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Posts Tagged ‘Battery Swapping’

The energy density versus range of different types of fuel

We started based on the assumption that batteries are an outdated technology without much further use in the relatively new trend of electric vehicles. This assumption was inspired by the many criticisms towards batteries that can be found and the alternatives such as hydrogen fuel cells. During the process of writing our blog, we did research on the current and emerging battery technologies and the use of batteries in current electric vehicles.

The main drawback for current batteries to be used in electric vehicles is their limited operating range. Because of the low energy density of batteries compared to diesel and gasoline, they are not well suited for long distances. But this does not necessarily mean that batteries are useless for electric vehicles: Vehicles running on gasoline need a heavier engine and transmission, can’t profit from regenerative braking and have additional losses in their transmission. Thus these vehicles intrinsically consume more energy to travel the same distance as an electric vehicle. If we take all these factors into account, battery powered vehicles become increasingly interesting again.
For shorter ranges, batteries are even more interesting and efficient than traditional vehicles as can be seen in the above Figure. This is because for a greater range, an electric vehicle needs a bigger battery pack, which adds a lot of weight and a traditional vehicle only needs a bigger fuel tank with a relatively small weight.

HEV Cost Comparisons Since weight is such an important factor in the determination of the range of an electric vehicle, lately most of the research has been focused on the improvement of lithium based batteries. It might be interesting to focus on lead acid batteries as well, their weight is a lot higher but their production costs are only a fraction of those of lithium batteries as shown in Figure \ref{fig:cost}. This means that for the same price, a lot more lead acid batteries can be incorporated in a vehicle, allowing for a comparable range. Probably both battery technologies will continue to coexist and allow for a wider variety of possible electric vehicles.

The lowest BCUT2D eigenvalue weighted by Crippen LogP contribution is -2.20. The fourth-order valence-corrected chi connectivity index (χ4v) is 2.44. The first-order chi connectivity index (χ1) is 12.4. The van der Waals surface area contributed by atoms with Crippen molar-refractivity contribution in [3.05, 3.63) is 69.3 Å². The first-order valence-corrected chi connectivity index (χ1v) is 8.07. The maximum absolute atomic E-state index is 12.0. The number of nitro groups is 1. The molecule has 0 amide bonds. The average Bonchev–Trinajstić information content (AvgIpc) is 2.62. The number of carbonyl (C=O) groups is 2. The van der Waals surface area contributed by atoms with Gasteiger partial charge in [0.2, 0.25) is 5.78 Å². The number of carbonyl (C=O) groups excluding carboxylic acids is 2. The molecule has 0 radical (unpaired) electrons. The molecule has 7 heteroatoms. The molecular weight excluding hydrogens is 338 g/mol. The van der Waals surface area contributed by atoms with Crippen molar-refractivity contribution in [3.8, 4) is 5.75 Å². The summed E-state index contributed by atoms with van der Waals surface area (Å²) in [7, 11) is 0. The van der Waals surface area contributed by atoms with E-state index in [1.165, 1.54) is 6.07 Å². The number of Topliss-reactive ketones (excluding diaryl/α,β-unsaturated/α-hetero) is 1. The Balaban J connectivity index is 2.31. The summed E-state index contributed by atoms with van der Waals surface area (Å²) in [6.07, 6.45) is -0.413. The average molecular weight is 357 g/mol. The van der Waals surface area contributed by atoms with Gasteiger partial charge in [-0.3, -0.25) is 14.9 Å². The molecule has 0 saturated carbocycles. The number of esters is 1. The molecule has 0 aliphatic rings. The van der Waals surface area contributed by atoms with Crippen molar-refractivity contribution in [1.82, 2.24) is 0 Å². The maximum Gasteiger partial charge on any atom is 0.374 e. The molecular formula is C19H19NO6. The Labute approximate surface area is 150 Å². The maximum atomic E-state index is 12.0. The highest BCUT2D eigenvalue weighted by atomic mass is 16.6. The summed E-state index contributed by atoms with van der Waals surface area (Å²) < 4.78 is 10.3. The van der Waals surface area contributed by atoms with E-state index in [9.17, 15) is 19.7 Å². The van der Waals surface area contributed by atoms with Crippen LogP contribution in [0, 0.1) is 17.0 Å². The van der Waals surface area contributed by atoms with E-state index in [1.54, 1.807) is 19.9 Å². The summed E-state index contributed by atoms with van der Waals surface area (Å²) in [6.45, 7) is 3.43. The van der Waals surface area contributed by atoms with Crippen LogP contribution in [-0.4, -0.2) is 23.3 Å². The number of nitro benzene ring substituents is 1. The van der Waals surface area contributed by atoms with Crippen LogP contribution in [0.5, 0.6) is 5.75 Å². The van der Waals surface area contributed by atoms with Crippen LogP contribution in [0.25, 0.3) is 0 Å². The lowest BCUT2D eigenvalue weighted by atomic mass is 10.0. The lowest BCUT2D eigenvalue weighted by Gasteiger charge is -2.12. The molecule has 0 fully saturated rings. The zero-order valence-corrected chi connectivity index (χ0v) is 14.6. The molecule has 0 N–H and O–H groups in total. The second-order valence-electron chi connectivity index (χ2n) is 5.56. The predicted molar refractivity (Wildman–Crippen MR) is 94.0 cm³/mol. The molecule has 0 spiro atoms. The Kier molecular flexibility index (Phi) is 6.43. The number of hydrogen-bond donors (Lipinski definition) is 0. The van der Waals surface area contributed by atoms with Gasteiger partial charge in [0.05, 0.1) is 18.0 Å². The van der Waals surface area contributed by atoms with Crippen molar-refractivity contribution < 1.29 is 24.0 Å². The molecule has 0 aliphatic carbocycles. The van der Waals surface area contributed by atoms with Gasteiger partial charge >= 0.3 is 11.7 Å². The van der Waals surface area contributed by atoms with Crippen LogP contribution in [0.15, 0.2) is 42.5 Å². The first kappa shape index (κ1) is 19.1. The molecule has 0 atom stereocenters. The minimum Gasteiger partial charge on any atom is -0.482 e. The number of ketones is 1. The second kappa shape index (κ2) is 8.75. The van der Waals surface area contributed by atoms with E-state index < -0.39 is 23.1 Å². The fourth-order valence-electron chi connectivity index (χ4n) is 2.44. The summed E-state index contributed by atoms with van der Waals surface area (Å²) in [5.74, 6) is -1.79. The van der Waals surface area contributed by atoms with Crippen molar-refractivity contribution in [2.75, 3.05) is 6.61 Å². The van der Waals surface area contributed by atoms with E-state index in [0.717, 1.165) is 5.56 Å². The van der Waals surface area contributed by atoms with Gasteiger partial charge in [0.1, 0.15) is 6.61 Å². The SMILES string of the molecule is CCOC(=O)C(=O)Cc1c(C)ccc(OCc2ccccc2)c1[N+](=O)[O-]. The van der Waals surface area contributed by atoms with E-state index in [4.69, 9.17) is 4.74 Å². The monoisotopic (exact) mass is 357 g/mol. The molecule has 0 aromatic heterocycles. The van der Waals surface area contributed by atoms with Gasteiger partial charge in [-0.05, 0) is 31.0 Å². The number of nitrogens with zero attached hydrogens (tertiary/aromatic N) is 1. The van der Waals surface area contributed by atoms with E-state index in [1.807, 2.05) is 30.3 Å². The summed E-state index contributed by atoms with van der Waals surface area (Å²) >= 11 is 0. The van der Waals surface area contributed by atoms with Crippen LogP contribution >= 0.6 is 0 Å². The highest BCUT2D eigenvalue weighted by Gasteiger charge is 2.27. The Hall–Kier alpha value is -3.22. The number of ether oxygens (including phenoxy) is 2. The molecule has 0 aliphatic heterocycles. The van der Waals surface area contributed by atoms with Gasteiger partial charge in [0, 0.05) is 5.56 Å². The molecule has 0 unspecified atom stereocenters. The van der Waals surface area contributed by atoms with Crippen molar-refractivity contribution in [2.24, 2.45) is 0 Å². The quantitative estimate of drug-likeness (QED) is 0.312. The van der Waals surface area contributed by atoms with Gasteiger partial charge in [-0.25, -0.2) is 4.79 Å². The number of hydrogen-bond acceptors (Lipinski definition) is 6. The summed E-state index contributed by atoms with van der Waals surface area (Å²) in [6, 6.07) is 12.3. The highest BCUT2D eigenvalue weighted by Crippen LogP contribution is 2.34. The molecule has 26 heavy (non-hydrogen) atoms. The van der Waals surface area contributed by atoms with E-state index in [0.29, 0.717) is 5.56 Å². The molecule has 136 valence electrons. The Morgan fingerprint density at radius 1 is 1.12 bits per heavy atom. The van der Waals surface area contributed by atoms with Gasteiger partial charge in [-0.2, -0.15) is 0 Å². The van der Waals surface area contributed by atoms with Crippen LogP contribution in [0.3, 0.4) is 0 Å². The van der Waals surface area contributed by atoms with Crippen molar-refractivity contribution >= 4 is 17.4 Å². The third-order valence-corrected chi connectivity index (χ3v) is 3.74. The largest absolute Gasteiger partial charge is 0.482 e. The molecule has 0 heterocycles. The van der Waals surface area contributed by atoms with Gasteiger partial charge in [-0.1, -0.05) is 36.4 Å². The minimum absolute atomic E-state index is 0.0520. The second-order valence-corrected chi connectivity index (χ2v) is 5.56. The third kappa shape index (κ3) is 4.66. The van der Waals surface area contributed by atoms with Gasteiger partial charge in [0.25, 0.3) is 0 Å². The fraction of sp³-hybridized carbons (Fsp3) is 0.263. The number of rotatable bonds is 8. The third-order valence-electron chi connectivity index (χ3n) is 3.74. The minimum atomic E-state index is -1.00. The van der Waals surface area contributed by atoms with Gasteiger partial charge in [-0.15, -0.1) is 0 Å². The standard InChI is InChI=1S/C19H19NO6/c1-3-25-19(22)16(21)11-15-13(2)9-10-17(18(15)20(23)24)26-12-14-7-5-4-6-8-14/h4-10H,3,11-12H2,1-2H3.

If research on battery technologies continues to increase performance and energy density like it did over the last decades, batteries certainly have a future in electric vehicles. While increasing energy density, the range of electric vehicles will increase as well; and if more focus is put on more aerodynamic vehicles, built from lighter composite materials, the range will increase even further.
What concerns us the most however, is not the limited energy density or operating range of batteries; it is the lack of a standard way to charge or swap these batteries. Currently every car manufacturer has its own standard for battery packs; and if you buy an electric vehicle now, the chance is slim that you will find a way to charge it, except for at your own charging point at home. Some companies are working on a standard way of charging, but it needs to be adopted by the majority of manufacturers for it to become really useful. It is likely that in the coming years, a lot of so-called standards will emerge, and only when one real standard is chosen, electric vehicles will be able to take over the market from traditional vehicles.
Since charging of the batteries is not fast enough to compete with filling a fuel tank, battery swapping is a viable alternative. It can be done very fast if the design of the vehicle and battery pack are adapted to it. It is clear that this is not something that should be left to the customers, but some sort of service station, comparable to a petrol station. A render for such a service station by Better Place can be seen in Figure \ref{fig:service}. The investment required for this service stations, risks to turn this into a chicken and the egg story where no one is willing to invest in service stations until there are enough electric vehicles and only some electric vehicles will be sold until the possibility to swap batteries is offered. \nocite{bp}
If every car manufacturer keeps on using its own battery pack design, service stations are even less likely to be founded because this would mean that a service station can only swap battery packs for those car models of which it has the battery pack in stock and the required equipment. For the future of electric vehicles, it would be better if the car manufacturers agreed on some standards for their battery packs. Dimensioning and technology can still change, depending on the application of the vehicle, but a set of standards would allow for the different number of battery packs to be limited.
If we conclude, we see that a lot of work still needs to be done for batteries and electric vehicles in general to form an alternative to traditional vehicles. It is too easy to say that batteries have no future in electric vehicles and that they are holding back the advance of electric vehicles in general. We believe batteries certainly belong in the electric vehicles of the future, but there is a lot more work that needs to be done by manufacturers to prepare the market for electric vehicles. Standards for the battery pack, charging methods and swapping techniques are required to allow the adoption of electric vehicles by the majority of the people. It is only after more effort is put into battery technology and lightweight materials and that standards have been set for EV battery packs that electric vehicles will form a realistic alternative to traditional vehicles.
We hope we have made a small step forward in the safe and efficient use of lithium-based batteries in EVs. Our battery management system has at least proven to do so in the Umicar Inspire solar car